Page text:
Well, Christmas is in 10 days. As I write this, Mariah Carey’s “All I want for Christmas” video, is playing on Vevo via my AppleTV. Yup, Feeling a bit melancholy. Yesterday I purchased my gifts online to have them sent to my family in the states. I wanted to purchase things here and send them, but with customs and the 5000 mile distance the cost would be outrageous via DHL…so, I opted to purchase gifts from Morocco and have them sent to my Mom and brother. The others on my list will be receiving something special, too.

downloadThis past Monday, the 12th, was the Muslim equivalent to our Christmas. Malwid is the celebration of the birth of the prophet Mohammed. For the people of Morocco, it is a day to spend with family and a day of feast. Very similar to home, but no lights, Christmas trees or presents. Nothing commercialized at all…just a simple day of sharing time and food with loved ones. Rouchdi had to work, as many Moroccans seemed to but, it is my understanding that people with office jobs and Government offices were closed. Once again, much like home.

That day, I decided to take a walk to the beach with my camera. As I was preparing to leave, there was a knock at the door. I opened the door to find two little girls bearing a huge basket of citrus fruit. The family of my landlord was in town and the were kind enough to include us in their celebration. I thanked the girls and they answered “Your welcome”, something that was a bigger surprise to me.  I tried to communicate with them, to no avail. So, in the spirit of the American holidays, I left the door open and proceeded to put the basket on the counter and grab 10 dirhams for the girls to show my appreciation. I handed them the coin and the exclaimed, “Oh, no,no.” I proceeded to tell them it was ok, to take it and but themselves a treat. Who knows if they understood what I said, but they trotted off happily down the stairs.

I took my walk to the beach contemplating the language barrier, once again. I know I have to get a handle on this language learning issue. My half-hearted online learning attempts just aren’t cutting it. I’m really a book learner. Old School. I can’t help it. Although the online lessons are interactive, they just don’t grab me. I need a book to hold in my hands and read. Reading online hurts my eyes and gives me a headache. I found a bookstore in Agadir. So, next time we go to town I hope to purchase an English learning book or two. If not, I hope to at least order them. I found one on Amazon called “Moroccan Arabic: Shnoo the Hell is Going On H’naa? A Practical Guide to Learning Moroccan Darija” . I hope to be able to order it and get a book on French.  Fingers crossed.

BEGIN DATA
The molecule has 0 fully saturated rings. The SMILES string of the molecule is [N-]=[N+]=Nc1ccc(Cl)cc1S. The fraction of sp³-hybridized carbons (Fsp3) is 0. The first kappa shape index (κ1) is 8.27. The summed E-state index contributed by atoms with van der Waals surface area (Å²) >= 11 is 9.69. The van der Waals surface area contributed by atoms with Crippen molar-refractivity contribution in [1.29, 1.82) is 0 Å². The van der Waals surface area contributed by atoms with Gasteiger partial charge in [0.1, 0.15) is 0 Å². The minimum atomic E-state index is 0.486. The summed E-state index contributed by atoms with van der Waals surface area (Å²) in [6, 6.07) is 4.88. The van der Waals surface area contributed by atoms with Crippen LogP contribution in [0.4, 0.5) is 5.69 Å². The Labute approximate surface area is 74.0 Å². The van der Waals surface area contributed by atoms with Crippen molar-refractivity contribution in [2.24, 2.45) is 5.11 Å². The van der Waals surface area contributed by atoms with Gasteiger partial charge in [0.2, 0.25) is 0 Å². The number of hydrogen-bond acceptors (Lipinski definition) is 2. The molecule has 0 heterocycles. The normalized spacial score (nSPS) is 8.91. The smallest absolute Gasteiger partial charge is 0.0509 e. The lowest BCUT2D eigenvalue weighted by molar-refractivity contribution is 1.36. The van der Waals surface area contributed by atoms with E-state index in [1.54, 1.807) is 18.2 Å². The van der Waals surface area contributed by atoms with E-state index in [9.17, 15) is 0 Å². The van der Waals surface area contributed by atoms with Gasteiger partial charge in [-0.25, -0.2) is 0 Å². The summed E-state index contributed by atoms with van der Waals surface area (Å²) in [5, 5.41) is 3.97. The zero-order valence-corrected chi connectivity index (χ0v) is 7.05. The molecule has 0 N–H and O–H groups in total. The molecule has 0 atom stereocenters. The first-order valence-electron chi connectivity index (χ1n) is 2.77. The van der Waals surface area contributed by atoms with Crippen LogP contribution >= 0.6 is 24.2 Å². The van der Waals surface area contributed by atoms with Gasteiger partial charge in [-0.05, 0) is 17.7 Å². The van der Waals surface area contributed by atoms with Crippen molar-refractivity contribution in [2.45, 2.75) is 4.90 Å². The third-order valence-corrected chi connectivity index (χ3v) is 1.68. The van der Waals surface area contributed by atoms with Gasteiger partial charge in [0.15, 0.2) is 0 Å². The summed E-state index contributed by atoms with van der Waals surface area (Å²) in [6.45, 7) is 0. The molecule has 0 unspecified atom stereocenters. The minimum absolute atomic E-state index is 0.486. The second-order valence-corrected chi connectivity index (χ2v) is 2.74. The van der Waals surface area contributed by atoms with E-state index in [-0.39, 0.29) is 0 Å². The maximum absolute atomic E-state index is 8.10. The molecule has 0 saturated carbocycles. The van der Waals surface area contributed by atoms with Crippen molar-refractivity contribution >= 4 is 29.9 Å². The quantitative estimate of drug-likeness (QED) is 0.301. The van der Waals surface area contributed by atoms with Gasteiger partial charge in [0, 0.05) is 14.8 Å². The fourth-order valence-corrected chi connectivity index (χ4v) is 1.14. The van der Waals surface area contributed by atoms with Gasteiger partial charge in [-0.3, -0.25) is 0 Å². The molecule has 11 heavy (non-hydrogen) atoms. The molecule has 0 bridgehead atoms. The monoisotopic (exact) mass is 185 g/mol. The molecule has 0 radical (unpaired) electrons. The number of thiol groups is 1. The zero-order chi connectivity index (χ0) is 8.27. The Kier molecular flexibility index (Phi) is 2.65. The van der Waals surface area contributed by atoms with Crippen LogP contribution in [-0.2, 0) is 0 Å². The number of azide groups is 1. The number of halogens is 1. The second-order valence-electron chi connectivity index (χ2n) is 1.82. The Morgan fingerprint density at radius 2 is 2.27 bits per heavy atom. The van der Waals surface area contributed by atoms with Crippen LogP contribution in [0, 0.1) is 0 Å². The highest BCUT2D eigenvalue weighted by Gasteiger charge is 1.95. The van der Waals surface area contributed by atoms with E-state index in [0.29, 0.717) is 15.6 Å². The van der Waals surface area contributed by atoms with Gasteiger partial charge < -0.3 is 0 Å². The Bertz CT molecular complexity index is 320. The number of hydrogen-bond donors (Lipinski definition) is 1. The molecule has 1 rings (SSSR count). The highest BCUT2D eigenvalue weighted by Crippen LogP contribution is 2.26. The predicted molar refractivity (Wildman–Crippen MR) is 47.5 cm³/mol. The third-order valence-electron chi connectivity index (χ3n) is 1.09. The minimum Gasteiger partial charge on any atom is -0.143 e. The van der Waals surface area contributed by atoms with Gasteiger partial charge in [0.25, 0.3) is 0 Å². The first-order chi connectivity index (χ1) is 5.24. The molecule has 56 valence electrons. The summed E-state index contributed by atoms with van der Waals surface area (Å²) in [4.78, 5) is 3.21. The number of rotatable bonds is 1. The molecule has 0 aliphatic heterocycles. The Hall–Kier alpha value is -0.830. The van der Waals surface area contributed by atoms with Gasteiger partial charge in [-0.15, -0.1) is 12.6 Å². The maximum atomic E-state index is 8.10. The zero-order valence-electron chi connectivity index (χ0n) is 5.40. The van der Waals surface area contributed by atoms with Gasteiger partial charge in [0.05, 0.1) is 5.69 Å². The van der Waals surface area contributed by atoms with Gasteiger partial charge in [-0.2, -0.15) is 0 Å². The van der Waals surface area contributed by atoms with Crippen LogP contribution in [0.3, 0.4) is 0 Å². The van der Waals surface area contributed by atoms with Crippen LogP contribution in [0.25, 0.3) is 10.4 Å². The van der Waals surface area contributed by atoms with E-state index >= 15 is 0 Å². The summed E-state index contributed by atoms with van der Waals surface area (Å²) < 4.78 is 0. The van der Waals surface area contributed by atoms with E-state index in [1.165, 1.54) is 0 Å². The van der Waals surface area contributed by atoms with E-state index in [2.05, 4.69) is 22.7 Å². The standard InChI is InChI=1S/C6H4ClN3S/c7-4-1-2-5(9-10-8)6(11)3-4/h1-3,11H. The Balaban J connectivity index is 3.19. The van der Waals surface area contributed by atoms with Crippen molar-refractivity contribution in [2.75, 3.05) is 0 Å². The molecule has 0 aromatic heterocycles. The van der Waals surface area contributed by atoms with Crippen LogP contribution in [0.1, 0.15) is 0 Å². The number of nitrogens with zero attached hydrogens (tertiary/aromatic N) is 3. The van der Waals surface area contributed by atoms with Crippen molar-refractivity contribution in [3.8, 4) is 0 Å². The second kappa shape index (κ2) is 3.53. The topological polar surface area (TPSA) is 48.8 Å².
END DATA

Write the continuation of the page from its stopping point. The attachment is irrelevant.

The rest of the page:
I arrived at the beach, and it was packed. No photos today for me. But I can tell you that I absolutely fell in love with the camels here. They are just the sweetest looking, most interesting creatures to me. They walk regally with their heads held high, eyes nearly closed…on feet that I found amazing. Not hooves like horses, but soft fuzzy feet. I had never noticed them before because the camels were always laying down. OMG, even more of a reason for me to want to touch them! But, I keep my distance. The owner is always lurking around and I’m not interested in getting yelled at or asked for money. So, I admire the beautiful creatures form a short distance until the day comes that I can actually pet them.

I sat at the beach watching everyone, surfing, talking, enjoying family on their holiday. When the clouds hid the sun it got cold so I took a walk and headed home. I’m not sure how long I was home then, there was another knock at the door. This time It was a woman (one of the landlords sisters.I assume) bearing a plate of lentils over malwi. Im not sure if Im spelling that right but Im going by the pronunciation. Malwi is a type of crepe without sugar. Its prepared then, cut up looking almost like cooked egg noodles. I’ve seen it a lot at the souk. The local women prepare it right there, and sell it in bags.  Anyway, I thanked the woman at the door, she just smiled and nodded. Then turned and left. I was amazed at the kindness. When Rouchdi came home I asked him why they were bringing us food. I mean outside of the obvious, that it was a feast day. I asked because I didn’t hear them delivering food to anyone else in the building. He laughed and said maybe they like us. Like us? No one in Mounirs (landlord) family knows us, I said. I thought maybe it was because Rouchdi is the only Moroccan living in the building, the people who upstairs are French. Or, maybe they knew I was home alone and felt sorry for me. The consensus was that it just may have been a combination of all those reasons.

So, this is how I spent the day on the Muslim equivalent of Christmas. As an outsider, I was brought into their world through kindness and the universal language of food. Food is something that breaks the barrier of language. It brings comfort to all and the sharing of it can turn a stranger into a friend. Kindness, love, sharing and givng….isnt this the purest meaning of the celebration of Christmas, in any country, language or religion, after all?

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